BEIRUT: The commander of Syria’s air defense forces has been killed during an offensive by President Bashar Assad’s troops against rebels east of Damascus, Islamist rebels and an anti-regime monitoring group said Sunday.
They said Gen. Hussein Ishaq died from wounds suffered the previous day during the assault by Assad’s forces on the town of Mliha, which appears aimed at expanding the president’s control around the capital before a June 3 election.
The air defense forces, which have a large base in Mliha and are responsible for defending against air attacks, have played little part in the war with rebels, who have no air power.
However, Ishaq is one of the most senior military officials to be killed in three years of fighting.
The last high-ranking casualty was Hilal Assad, a cousin of the president and regional head of the National Defense Force militia, who was killed two months ago in the coastal province of Latakia.
“We announce good news to the Islamic nation, of the killing of one of the leaders of unbelief, Gen. Hussein Yaqoub Ishaq, head of the Air Defense Administration in Mliha,” the Islamic Front said in a statement.
The Syrian Observatory for Human Rights, a Britain-based, anti-regime group, also reported Ishaq’s death in Mliha, which is close to the road linking central Damascus to the international airport.
Mliha lies on the edge of the eastern Ghouta region – a mix of farmland and small towns that have formed a base for rebel fighters but which have been surrounded by Assad’s forces for more than a year.
The army, backed by Shiite fighters from Iraq and Lebanon’s Hezbollah, has pushed back the rebels around Damascus and consolidated Assad’s grip on central Syria, including areas bordering Lebanon and the country’s third-largest city, Homs.
State media made no mention of Ishaq’s death but pro-Assad websites said he was “martyred” in Mliha.
North of Damascus, rebels killed 34 pro-Assad fighters when they attacked an army post near the town of Tal Malah in Hama province, the Observatory said.
Video footage released by the rebels showed the building – a school that they said the army had commandeered as a base – as well a captured armored personnel carrier and a tank.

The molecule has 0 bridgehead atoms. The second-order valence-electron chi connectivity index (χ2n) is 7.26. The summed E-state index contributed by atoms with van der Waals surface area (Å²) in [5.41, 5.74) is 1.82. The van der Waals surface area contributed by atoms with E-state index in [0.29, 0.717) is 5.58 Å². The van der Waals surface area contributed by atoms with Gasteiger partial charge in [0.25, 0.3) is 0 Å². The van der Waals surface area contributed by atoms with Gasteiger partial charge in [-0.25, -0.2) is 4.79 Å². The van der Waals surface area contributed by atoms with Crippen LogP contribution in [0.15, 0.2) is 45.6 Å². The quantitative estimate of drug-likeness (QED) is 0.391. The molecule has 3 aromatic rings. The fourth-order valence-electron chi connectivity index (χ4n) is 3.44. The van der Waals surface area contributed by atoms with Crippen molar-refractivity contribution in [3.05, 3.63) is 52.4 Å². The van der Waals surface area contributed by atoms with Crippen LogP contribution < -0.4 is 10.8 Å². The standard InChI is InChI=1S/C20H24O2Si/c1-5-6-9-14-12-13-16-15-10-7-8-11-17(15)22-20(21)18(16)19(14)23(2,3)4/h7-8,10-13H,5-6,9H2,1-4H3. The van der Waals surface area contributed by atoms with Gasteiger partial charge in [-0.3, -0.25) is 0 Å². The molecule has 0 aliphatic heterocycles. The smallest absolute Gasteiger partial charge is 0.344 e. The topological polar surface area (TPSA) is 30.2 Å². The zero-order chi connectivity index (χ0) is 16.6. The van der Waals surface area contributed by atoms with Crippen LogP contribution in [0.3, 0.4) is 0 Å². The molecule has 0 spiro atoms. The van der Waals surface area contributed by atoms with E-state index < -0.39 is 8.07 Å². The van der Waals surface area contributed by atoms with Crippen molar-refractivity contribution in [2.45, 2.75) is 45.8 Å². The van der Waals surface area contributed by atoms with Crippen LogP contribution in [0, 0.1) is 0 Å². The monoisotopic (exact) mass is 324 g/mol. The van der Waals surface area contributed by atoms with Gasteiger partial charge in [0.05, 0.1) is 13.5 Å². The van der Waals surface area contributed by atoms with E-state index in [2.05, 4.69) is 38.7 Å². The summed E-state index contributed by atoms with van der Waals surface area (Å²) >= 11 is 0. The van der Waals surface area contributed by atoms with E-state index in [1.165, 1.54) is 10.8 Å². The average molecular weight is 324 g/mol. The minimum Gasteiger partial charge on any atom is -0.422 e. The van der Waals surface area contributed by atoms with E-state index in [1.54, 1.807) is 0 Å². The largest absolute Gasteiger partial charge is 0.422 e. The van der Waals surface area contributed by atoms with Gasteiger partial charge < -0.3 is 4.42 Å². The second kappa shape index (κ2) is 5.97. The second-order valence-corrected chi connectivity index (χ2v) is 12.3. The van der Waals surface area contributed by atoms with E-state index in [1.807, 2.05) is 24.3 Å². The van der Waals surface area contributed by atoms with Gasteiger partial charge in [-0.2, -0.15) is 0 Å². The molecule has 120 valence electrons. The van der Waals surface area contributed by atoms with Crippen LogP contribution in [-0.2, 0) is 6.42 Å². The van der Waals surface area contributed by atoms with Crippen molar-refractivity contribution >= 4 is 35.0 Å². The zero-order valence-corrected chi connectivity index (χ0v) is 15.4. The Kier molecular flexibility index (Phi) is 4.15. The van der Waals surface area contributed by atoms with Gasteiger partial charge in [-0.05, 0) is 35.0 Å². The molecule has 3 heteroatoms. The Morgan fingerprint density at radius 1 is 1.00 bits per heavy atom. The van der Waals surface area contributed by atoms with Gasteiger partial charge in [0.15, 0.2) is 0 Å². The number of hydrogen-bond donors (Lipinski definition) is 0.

The area has changed hands several times during the conflict, and the rebels said it was the third time they had taken control there.
The town of Tal Malah lies on a road linking two Christian towns in Hama province – Sqailbieh and Mhardeh – and is also close to several Alawite villages.
Pro-regime social media acknowledged that the rebels once again seized the village, cutting the road linking the two Christian towns.
The rebels who took over Tal Malah included fighters from the Nusra Front – Al-Qaeda’s official branch in Syria – and the Islamic Front, an alliance of seven large conservative militias.
Fierce fighting and government airstrikes were also reported in Deraa province in the south, where the army is pressing a counter-offensive against rebels who have seized several military facilities in recent weeks.
State media has also reported the launching of an offensive against rebels in Deraa.
Observatory director Rami Abdel-Rahman said: “The army wants to take back hills seized by rebels in recent weeks, linking Deraa and Qunaitra provinces.”
“The army’s counter-offensive, against rebels and the Nusra Front, has been extremely fierce. On Friday the army fired 100 rockets and carried out 15 airstrikes. On Saturday, the air raids and shelling were continuous, and the army also fired a surface-to-surface missile against the village of Sahm,” he told AFP.
Four airstrikes and heavy artillery shelling targeted rebels in the town of Nawa Sunday, the Observatory said, as clashes continued between the two sides.
The army also cut off the only checkpoint leading out of the Damascus suburb of Moadamieh, a formerly besieged town that made a truce late last year with the regime, said the Observatory and activists on the ground. Abu Malek, a medical volunteer in Moadamieh, said the army was demanding that “all civilians from Daraya leave Moadamieh.”
More than 150,000 people have been killed in Syria’s civil war, which erupted after Assad responded with force to protests against his rule three years ago. After clawing back territory in the center of the country, Assad is now preparing for a presidential election that is widely expected to extend his 14-year rule for another seven-year term.